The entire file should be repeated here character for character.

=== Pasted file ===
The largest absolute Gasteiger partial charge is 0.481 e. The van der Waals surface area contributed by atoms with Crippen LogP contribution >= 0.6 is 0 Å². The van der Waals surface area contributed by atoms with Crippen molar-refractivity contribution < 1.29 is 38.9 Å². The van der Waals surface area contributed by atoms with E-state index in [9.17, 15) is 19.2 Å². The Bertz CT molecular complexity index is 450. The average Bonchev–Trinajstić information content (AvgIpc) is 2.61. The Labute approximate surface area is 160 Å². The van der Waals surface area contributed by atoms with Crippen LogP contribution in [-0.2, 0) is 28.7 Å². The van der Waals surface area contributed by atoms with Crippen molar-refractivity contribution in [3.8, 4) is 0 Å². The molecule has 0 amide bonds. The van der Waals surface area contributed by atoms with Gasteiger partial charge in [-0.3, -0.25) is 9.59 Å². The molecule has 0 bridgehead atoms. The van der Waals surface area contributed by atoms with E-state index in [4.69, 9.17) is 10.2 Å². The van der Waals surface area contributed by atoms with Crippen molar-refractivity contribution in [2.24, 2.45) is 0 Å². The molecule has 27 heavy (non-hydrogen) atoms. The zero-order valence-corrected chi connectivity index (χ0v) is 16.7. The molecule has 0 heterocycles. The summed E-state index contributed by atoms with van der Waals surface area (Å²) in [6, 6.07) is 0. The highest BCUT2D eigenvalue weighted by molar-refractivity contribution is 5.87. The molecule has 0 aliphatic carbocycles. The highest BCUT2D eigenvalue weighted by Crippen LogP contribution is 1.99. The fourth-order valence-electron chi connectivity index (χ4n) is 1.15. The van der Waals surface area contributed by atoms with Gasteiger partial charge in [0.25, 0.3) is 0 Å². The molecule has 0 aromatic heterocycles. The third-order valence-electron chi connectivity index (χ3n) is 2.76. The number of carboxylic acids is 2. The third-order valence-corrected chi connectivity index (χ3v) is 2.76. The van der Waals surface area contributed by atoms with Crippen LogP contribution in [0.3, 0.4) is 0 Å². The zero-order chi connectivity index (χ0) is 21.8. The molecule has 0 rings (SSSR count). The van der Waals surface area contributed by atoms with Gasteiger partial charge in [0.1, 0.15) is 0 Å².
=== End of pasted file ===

The largest absolute Gasteiger partial charge is 0.481 e. The van der Waals surface area contributed by atoms with Crippen LogP contribution >= 0.6 is 0 Å². The van der Waals surface area contributed by atoms with Crippen molar-refractivity contribution < 1.29 is 38.9 Å². The van der Waals surface area contributed by atoms with E-state index in [9.17, 15) is 19.2 Å². The Bertz CT molecular complexity index is 450. The average Bonchev–Trinajstić information content (AvgIpc) is 2.61. The Labute approximate surface area is 160 Å². The van der Waals surface area contributed by atoms with Crippen LogP contribution in [-0.2, 0) is 28.7 Å². The van der Waals surface area contributed by atoms with Crippen molar-refractivity contribution in [3.8, 4) is 0 Å². The molecule has 0 amide bonds. The van der Waals surface area contributed by atoms with Gasteiger partial charge in [-0.3, -0.25) is 9.59 Å². The molecule has 0 bridgehead atoms. The van der Waals surface area contributed by atoms with E-state index in [4.69, 9.17) is 10.2 Å². The van der Waals surface area contributed by atoms with Crippen molar-refractivity contribution in [2.24, 2.45) is 0 Å². The molecule has 27 heavy (non-hydrogen) atoms. The zero-order valence-corrected chi connectivity index (χ0v) is 16.7. The molecule has 0 heterocycles. The summed E-state index contributed by atoms with van der Waals surface area (Å²) in [6, 6.07) is 0. The highest BCUT2D eigenvalue weighted by molar-refractivity contribution is 5.87. The molecule has 0 aliphatic carbocycles. The highest BCUT2D eigenvalue weighted by Crippen LogP contribution is 1.99. The fourth-order valence-electron chi connectivity index (χ4n) is 1.15. The van der Waals surface area contributed by atoms with Gasteiger partial charge in [0.25, 0.3) is 0 Å². The molecule has 0 aromatic heterocycles. The third-order valence-electron chi connectivity index (χ3n) is 2.76. The number of carboxylic acids is 2. The third-order valence-corrected chi connectivity index (χ3v) is 2.76. The van der Waals surface area contributed by atoms with Crippen LogP contribution in [0.3, 0.4) is 0 Å². The zero-order chi connectivity index (χ0) is 21.8. The molecule has 0 rings (SSSR count). The van der Waals surface area contributed by atoms with Gasteiger partial charge in [0.1, 0.15) is 0 Å².